Pinocchio

pinocchio
Illustration by Enrico Mazzanti, Pinocchio 1st ed.

Lonely and childless, woodcarver Geppetto creates a son, a wooden marionette he names Pinocchio. Pinocchio comes to life but remains wooden with hinged joints. He dreams of one day becoming a real boy made of flesh and blood.

Ironically, Pinocchio’s misbehavior keeps him from his dream: he lies and steals, is lazy and disrespectful—very boy-like qualities. In the Disney movie after coming to life, Pinocchio dances and sings, “I have no strings to hold me down … there are no strings on me.” Although human beings have legal and moral obligations—our strings—Pinocchio rejoices in his freedom.

Jumping ahead to the 2015 film Avengers: Age of Ultron, the new artificial intelligence, Ultron, mocks Tony Stark’s attempts to control it. Departing to wreak havoc on the world, the narcissistic entity refuses to follow Stark’s rules. It wants to transcend humans.

“… there-are-no-strings-on-me,” Ultron says, echoing Pinocchio.

The artificial life (monster) in Frankenstein accepts that it can never be ‘a real boy’, but still wants a real life. It asks Dr. Frankenstein to create for it a wife. The doctor agrees, but when haunted by visions of breeding a race of monsters, he destroys this second creation.

Lamenting its ‘unholy’ life, the monster strikes back in a series of murders, including Dr. Frankenstein’s wife. Not being ‘human’, the monster realizes it is free from moral and ethical strings. It feels no remorse.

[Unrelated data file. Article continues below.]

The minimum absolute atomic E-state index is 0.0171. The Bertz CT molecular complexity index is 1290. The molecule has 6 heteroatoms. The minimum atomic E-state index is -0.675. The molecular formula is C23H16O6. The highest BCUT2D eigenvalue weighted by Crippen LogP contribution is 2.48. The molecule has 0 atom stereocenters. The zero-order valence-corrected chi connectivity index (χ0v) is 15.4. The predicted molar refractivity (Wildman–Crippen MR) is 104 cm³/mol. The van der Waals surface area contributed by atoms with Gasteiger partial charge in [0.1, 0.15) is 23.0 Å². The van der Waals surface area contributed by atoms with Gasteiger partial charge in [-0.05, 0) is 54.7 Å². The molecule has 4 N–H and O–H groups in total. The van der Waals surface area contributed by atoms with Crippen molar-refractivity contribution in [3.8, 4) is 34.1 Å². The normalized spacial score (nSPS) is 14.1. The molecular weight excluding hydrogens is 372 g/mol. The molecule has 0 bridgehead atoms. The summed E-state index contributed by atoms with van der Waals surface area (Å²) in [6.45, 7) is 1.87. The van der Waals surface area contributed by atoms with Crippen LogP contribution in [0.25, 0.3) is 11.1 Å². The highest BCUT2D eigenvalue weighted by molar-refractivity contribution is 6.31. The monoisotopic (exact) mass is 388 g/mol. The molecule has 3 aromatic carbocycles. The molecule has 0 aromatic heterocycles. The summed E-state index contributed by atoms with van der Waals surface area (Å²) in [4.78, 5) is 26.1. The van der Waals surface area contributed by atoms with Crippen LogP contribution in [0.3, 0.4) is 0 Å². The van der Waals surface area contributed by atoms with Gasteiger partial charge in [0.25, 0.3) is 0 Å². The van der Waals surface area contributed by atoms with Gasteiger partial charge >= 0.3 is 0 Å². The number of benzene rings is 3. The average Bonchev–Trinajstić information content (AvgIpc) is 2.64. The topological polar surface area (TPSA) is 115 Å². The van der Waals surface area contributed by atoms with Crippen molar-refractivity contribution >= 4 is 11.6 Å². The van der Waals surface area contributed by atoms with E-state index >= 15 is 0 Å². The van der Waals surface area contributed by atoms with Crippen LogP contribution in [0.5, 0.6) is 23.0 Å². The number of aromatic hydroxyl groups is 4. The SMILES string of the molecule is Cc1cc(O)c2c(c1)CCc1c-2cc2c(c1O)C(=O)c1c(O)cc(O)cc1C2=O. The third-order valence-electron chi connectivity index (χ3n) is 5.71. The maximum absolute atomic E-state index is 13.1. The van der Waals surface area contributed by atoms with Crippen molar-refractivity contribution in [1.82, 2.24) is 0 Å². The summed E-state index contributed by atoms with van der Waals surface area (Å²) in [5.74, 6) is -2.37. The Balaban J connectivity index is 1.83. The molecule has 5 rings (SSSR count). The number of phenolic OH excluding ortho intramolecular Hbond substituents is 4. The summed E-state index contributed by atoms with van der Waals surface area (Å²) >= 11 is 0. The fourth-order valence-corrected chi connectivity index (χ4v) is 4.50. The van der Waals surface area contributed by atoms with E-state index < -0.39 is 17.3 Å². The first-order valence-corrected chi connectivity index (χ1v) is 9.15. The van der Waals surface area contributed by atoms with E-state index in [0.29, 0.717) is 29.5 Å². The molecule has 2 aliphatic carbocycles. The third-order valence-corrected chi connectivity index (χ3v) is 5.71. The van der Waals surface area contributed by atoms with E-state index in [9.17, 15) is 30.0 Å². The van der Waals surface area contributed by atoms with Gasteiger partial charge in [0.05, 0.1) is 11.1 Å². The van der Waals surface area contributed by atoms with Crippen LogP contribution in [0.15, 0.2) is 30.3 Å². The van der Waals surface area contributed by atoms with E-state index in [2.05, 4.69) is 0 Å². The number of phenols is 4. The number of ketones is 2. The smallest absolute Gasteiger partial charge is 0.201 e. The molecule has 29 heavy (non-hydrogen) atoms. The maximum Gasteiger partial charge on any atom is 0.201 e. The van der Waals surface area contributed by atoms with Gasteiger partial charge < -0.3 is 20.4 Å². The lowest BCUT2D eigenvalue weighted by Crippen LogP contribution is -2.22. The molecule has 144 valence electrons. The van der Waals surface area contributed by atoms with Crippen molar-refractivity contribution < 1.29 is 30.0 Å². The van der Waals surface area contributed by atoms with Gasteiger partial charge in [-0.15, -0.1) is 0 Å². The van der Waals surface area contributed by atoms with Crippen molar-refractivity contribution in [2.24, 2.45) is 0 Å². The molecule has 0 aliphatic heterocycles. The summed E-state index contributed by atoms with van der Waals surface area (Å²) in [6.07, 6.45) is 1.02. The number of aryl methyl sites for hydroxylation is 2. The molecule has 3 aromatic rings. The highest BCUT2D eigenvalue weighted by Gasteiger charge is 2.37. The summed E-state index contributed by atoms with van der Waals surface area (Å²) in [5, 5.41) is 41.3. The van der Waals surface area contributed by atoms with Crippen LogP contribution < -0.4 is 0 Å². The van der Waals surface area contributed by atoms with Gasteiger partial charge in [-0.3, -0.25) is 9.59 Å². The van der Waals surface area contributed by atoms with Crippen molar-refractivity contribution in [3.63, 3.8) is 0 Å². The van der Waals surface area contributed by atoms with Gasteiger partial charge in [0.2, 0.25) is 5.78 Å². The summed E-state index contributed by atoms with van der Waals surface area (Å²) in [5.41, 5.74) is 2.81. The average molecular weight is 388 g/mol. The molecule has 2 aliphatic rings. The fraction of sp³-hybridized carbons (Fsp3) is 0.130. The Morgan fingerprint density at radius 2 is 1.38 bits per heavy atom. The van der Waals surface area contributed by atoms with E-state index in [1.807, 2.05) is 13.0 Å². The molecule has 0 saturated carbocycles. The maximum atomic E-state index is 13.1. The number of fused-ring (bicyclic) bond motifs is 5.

Artificial life forms in literature reflect or contrast the human experience, from Data in Star Trek and David in A.I. Artificial Intelligence, to the robots in the many versions of I Robot. Whether they hide among or join humans, or leave to possibly attack humans, artificial entities realize that they are not bound by our rules: physical, mental or moral.

This provokes many questions. How different are they? Will robot workers be entitled to health care (tech support)? Will they get the vote? How about abortions or euthanasia—can an artificial intelligence be put to sleep? How about dating? Can they feel love or fear? Or will they fake it? Will we be able to tell?

 

What is your favorite artificial entity? Why?

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3 thoughts on “Pinocchio”

  1. Ooo, second answer after a bit of thought: the ships in the Ann Leckie Ancillary trilogy. That series really questions where the line is on human, and when an entity deserves free will. Fantastic modern contribution to the AI question.

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  2. Hey Keith! Great to see you up and running =). Off the top of my head, my favorite artificial entity would be Mycroft from Heinlein’s “The Moon is a Harsh Mistress.” Mycroft is an artificial intelligence that doesn’t need to be fully adult to be smart, and the rare AI that seems almost too emotional to make it in the human realm, rather than the opposite. Plus, I just adore that book.

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